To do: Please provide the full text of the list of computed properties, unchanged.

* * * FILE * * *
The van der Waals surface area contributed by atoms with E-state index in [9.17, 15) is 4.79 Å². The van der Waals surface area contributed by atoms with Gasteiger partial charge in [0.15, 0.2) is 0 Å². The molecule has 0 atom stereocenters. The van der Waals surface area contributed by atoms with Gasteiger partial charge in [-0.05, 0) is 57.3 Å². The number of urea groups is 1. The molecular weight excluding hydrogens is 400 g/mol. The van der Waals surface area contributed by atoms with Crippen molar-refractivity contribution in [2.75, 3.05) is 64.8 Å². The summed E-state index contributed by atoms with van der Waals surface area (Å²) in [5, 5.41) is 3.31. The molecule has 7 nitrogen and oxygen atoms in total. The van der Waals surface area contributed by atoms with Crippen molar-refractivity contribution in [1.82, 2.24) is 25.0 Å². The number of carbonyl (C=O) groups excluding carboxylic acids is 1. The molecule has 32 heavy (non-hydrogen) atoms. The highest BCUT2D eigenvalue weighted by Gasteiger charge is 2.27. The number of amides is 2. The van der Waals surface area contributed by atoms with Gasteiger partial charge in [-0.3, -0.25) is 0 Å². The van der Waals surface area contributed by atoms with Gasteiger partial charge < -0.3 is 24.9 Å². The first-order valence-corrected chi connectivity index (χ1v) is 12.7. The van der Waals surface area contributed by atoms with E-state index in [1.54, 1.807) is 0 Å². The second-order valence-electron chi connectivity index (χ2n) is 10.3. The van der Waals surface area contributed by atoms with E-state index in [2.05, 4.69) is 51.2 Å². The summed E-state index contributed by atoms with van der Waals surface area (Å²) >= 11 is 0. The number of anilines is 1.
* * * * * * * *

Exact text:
The van der Waals surface area contributed by atoms with E-state index in [9.17, 15) is 4.79 Å². The van der Waals surface area contributed by atoms with Gasteiger partial charge in [0.15, 0.2) is 0 Å². The molecule has 0 atom stereocenters. The van der Waals surface area contributed by atoms with Gasteiger partial charge in [-0.05, 0) is 57.3 Å². The number of urea groups is 1. The molecular weight excluding hydrogens is 400 g/mol. The van der Waals surface area contributed by atoms with Crippen molar-refractivity contribution in [2.75, 3.05) is 64.8 Å². The summed E-state index contributed by atoms with van der Waals surface area (Å²) in [5, 5.41) is 3.31. The molecule has 7 nitrogen and oxygen atoms in total. The van der Waals surface area contributed by atoms with Crippen molar-refractivity contribution in [1.82, 2.24) is 25.0 Å². The number of carbonyl (C=O) groups excluding carboxylic acids is 1. The molecule has 32 heavy (non-hydrogen) atoms. The highest BCUT2D eigenvalue weighted by Gasteiger charge is 2.27. The number of amides is 2. The van der Waals surface area contributed by atoms with Gasteiger partial charge in [-0.3, -0.25) is 0 Å². The van der Waals surface area contributed by atoms with Gasteiger partial charge < -0.3 is 24.9 Å². The first-order valence-corrected chi connectivity index (χ1v) is 12.7. The van der Waals surface area contributed by atoms with E-state index in [1.54, 1.807) is 0 Å². The second-order valence-electron chi connectivity index (χ2n) is 10.3. The van der Waals surface area contributed by atoms with E-state index in [2.05, 4.69) is 51.2 Å². The summed E-state index contributed by atoms with van der Waals surface area (Å²) >= 11 is 0. The number of anilines is 1.